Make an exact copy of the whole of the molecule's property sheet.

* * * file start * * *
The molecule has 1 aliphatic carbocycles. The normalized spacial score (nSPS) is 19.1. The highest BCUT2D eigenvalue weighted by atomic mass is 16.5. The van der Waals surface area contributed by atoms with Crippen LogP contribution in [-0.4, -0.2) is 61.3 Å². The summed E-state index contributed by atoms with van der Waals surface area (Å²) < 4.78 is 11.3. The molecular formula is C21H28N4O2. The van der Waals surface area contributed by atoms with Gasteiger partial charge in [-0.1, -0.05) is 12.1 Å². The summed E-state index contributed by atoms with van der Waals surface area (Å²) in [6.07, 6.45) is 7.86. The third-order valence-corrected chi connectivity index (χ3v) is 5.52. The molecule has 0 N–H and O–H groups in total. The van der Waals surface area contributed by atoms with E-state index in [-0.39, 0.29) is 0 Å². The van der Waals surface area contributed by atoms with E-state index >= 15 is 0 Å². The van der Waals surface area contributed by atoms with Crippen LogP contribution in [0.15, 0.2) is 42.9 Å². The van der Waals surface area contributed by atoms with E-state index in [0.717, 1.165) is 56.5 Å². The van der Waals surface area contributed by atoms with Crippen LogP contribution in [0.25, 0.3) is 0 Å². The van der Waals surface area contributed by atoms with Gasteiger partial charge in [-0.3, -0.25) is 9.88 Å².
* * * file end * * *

The molecule has 1 aliphatic carbocycles. The normalized spacial score (nSPS) is 19.1. The highest BCUT2D eigenvalue weighted by atomic mass is 16.5. The van der Waals surface area contributed by atoms with Crippen LogP contribution in [-0.4, -0.2) is 61.3 Å². The summed E-state index contributed by atoms with van der Waals surface area (Å²) < 4.78 is 11.3. The molecular formula is C21H28N4O2. The van der Waals surface area contributed by atoms with Gasteiger partial charge in [-0.1, -0.05) is 12.1 Å². The summed E-state index contributed by atoms with van der Waals surface area (Å²) in [6.07, 6.45) is 7.86. The third-order valence-corrected chi connectivity index (χ3v) is 5.52. The molecule has 0 N–H and O–H groups in total. The van der Waals surface area contributed by atoms with E-state index in [-0.39, 0.29) is 0 Å². The van der Waals surface area contributed by atoms with E-state index >= 15 is 0 Å². The van der Waals surface area contributed by atoms with Crippen LogP contribution in [0.15, 0.2) is 42.9 Å². The van der Waals surface area contributed by atoms with E-state index in [0.717, 1.165) is 56.5 Å². The van der Waals surface area contributed by atoms with Crippen LogP contribution in [0.25, 0.3) is 0 Å². The van der Waals surface area contributed by atoms with Gasteiger partial charge in [-0.3, -0.25) is 9.88 Å².